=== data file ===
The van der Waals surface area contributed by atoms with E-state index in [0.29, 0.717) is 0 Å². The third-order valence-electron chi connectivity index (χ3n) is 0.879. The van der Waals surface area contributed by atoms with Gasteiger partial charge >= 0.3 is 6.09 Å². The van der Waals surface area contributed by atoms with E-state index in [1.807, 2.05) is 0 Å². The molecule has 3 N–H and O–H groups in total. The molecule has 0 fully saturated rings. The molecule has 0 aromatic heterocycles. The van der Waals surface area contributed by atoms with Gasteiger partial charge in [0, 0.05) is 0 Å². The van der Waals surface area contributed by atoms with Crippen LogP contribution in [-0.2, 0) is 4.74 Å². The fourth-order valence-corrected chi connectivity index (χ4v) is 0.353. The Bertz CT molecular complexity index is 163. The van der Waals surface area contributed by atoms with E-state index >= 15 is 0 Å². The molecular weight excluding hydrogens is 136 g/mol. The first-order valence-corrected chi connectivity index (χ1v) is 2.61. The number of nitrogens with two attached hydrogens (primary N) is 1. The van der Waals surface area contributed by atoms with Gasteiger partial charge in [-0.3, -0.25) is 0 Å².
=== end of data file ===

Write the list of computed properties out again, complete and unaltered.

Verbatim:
The van der Waals surface area contributed by atoms with E-state index in [0.29, 0.717) is 0 Å². The third-order valence-electron chi connectivity index (χ3n) is 0.879. The van der Waals surface area contributed by atoms with Gasteiger partial charge >= 0.3 is 6.09 Å². The van der Waals surface area contributed by atoms with E-state index in [1.807, 2.05) is 0 Å². The molecule has 3 N–H and O–H groups in total. The molecule has 0 fully saturated rings. The molecule has 0 aromatic heterocycles. The van der Waals surface area contributed by atoms with Gasteiger partial charge in [0, 0.05) is 0 Å². The van der Waals surface area contributed by atoms with Crippen LogP contribution in [-0.2, 0) is 4.74 Å². The fourth-order valence-corrected chi connectivity index (χ4v) is 0.353. The Bertz CT molecular complexity index is 163. The van der Waals surface area contributed by atoms with E-state index >= 15 is 0 Å². The molecular weight excluding hydrogens is 136 g/mol. The first-order valence-corrected chi connectivity index (χ1v) is 2.61. The number of nitrogens with two attached hydrogens (primary N) is 1. The van der Waals surface area contributed by atoms with Gasteiger partial charge in [-0.3, -0.25) is 0 Å².